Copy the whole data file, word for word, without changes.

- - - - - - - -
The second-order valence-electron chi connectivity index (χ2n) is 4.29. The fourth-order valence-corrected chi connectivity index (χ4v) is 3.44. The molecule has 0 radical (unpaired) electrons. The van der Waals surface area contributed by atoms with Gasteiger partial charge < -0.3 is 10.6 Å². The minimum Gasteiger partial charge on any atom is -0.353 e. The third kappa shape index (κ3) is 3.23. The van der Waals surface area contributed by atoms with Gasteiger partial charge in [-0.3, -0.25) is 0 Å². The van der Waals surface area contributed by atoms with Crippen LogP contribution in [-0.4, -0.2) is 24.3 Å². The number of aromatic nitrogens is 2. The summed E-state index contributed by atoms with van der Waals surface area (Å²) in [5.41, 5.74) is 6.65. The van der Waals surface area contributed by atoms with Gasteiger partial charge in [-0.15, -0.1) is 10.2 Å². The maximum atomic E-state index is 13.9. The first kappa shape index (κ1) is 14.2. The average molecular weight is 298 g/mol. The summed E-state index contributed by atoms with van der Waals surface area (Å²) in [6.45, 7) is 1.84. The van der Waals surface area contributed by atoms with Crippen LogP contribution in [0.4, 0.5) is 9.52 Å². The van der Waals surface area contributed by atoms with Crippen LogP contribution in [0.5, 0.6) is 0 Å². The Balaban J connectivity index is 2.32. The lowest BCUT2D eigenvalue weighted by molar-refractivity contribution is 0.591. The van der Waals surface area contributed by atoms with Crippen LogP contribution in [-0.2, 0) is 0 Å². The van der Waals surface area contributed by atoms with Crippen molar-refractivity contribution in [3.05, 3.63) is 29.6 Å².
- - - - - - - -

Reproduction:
The second-order valence-electron chi connectivity index (χ2n) is 4.29. The fourth-order valence-corrected chi connectivity index (χ4v) is 3.44. The molecule has 0 radical (unpaired) electrons. The van der Waals surface area contributed by atoms with Gasteiger partial charge < -0.3 is 10.6 Å². The minimum Gasteiger partial charge on any atom is -0.353 e. The third kappa shape index (κ3) is 3.23. The van der Waals surface area contributed by atoms with Gasteiger partial charge in [-0.3, -0.25) is 0 Å². The van der Waals surface area contributed by atoms with Crippen LogP contribution in [-0.4, -0.2) is 24.3 Å². The number of aromatic nitrogens is 2. The summed E-state index contributed by atoms with van der Waals surface area (Å²) in [5.41, 5.74) is 6.65. The van der Waals surface area contributed by atoms with Gasteiger partial charge in [-0.15, -0.1) is 10.2 Å². The maximum atomic E-state index is 13.9. The first kappa shape index (κ1) is 14.2. The average molecular weight is 298 g/mol. The summed E-state index contributed by atoms with van der Waals surface area (Å²) in [6.45, 7) is 1.84. The van der Waals surface area contributed by atoms with Crippen LogP contribution in [0.4, 0.5) is 9.52 Å². The van der Waals surface area contributed by atoms with Crippen LogP contribution in [0.5, 0.6) is 0 Å². The Balaban J connectivity index is 2.32. The lowest BCUT2D eigenvalue weighted by molar-refractivity contribution is 0.591. The van der Waals surface area contributed by atoms with Crippen LogP contribution in [-0.2, 0) is 0 Å². The van der Waals surface area contributed by atoms with Crippen molar-refractivity contribution in [3.05, 3.63) is 29.6 Å².